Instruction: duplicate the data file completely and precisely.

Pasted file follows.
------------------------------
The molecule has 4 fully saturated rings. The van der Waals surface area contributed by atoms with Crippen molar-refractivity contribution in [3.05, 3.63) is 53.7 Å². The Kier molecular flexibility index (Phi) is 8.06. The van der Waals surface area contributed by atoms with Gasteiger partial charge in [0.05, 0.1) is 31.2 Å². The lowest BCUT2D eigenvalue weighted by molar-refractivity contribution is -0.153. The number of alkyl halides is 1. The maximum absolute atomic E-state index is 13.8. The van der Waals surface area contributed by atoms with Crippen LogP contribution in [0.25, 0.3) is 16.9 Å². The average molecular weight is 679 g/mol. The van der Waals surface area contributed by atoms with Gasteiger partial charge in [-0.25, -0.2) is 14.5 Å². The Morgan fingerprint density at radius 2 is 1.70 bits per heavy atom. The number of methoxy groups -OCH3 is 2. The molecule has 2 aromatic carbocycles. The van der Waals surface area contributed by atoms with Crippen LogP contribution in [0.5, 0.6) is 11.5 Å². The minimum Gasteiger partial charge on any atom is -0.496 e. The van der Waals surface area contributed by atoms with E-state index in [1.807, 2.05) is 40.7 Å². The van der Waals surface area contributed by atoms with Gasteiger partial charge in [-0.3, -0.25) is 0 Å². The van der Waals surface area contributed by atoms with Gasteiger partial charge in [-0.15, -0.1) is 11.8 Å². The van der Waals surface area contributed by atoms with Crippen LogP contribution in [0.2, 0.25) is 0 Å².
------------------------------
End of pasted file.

The molecule has 4 fully saturated rings. The van der Waals surface area contributed by atoms with Crippen molar-refractivity contribution in [3.05, 3.63) is 53.7 Å². The Kier molecular flexibility index (Phi) is 8.06. The van der Waals surface area contributed by atoms with Gasteiger partial charge in [0.05, 0.1) is 31.2 Å². The lowest BCUT2D eigenvalue weighted by molar-refractivity contribution is -0.153. The number of alkyl halides is 1. The maximum absolute atomic E-state index is 13.8. The van der Waals surface area contributed by atoms with Crippen LogP contribution in [0.25, 0.3) is 16.9 Å². The average molecular weight is 679 g/mol. The van der Waals surface area contributed by atoms with Gasteiger partial charge in [-0.25, -0.2) is 14.5 Å². The Morgan fingerprint density at radius 2 is 1.70 bits per heavy atom. The number of methoxy groups -OCH3 is 2. The molecule has 2 aromatic carbocycles. The van der Waals surface area contributed by atoms with Crippen LogP contribution in [0.5, 0.6) is 11.5 Å². The minimum Gasteiger partial charge on any atom is -0.496 e. The van der Waals surface area contributed by atoms with E-state index in [1.807, 2.05) is 40.7 Å². The van der Waals surface area contributed by atoms with Gasteiger partial charge in [-0.3, -0.25) is 0 Å². The van der Waals surface area contributed by atoms with Gasteiger partial charge in [-0.15, -0.1) is 11.8 Å². The van der Waals surface area contributed by atoms with Crippen LogP contribution in [0.2, 0.25) is 0 Å².